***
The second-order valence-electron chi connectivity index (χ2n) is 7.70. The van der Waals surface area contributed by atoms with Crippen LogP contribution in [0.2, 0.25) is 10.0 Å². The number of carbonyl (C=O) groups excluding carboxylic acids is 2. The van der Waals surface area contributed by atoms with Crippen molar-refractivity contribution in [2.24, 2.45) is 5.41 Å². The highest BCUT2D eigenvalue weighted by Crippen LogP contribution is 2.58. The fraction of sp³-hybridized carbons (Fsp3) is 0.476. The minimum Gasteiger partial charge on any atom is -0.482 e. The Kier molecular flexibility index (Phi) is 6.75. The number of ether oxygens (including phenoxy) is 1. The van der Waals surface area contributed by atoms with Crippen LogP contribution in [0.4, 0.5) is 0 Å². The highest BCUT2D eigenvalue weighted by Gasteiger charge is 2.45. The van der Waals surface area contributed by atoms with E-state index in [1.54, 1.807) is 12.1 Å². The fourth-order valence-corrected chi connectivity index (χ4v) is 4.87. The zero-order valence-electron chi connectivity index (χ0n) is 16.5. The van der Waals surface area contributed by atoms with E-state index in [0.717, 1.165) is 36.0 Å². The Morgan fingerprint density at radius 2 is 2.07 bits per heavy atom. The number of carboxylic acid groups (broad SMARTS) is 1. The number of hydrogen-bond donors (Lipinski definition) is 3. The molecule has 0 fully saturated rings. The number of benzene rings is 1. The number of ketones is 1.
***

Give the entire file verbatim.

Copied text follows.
The second-order valence-electron chi connectivity index (χ2n) is 7.70. The van der Waals surface area contributed by atoms with Crippen LogP contribution in [0.2, 0.25) is 10.0 Å². The number of carbonyl (C=O) groups excluding carboxylic acids is 2. The van der Waals surface area contributed by atoms with Crippen molar-refractivity contribution in [2.24, 2.45) is 5.41 Å². The highest BCUT2D eigenvalue weighted by Crippen LogP contribution is 2.58. The fraction of sp³-hybridized carbons (Fsp3) is 0.476. The minimum Gasteiger partial charge on any atom is -0.482 e. The Kier molecular flexibility index (Phi) is 6.75. The number of ether oxygens (including phenoxy) is 1. The van der Waals surface area contributed by atoms with Crippen LogP contribution in [0.4, 0.5) is 0 Å². The highest BCUT2D eigenvalue weighted by Gasteiger charge is 2.45. The van der Waals surface area contributed by atoms with E-state index in [1.54, 1.807) is 12.1 Å². The fourth-order valence-corrected chi connectivity index (χ4v) is 4.87. The zero-order valence-electron chi connectivity index (χ0n) is 16.5. The van der Waals surface area contributed by atoms with E-state index in [0.717, 1.165) is 36.0 Å². The Morgan fingerprint density at radius 2 is 2.07 bits per heavy atom. The number of carboxylic acid groups (broad SMARTS) is 1. The number of hydrogen-bond donors (Lipinski definition) is 3. The molecule has 0 fully saturated rings. The number of benzene rings is 1. The number of ketones is 1.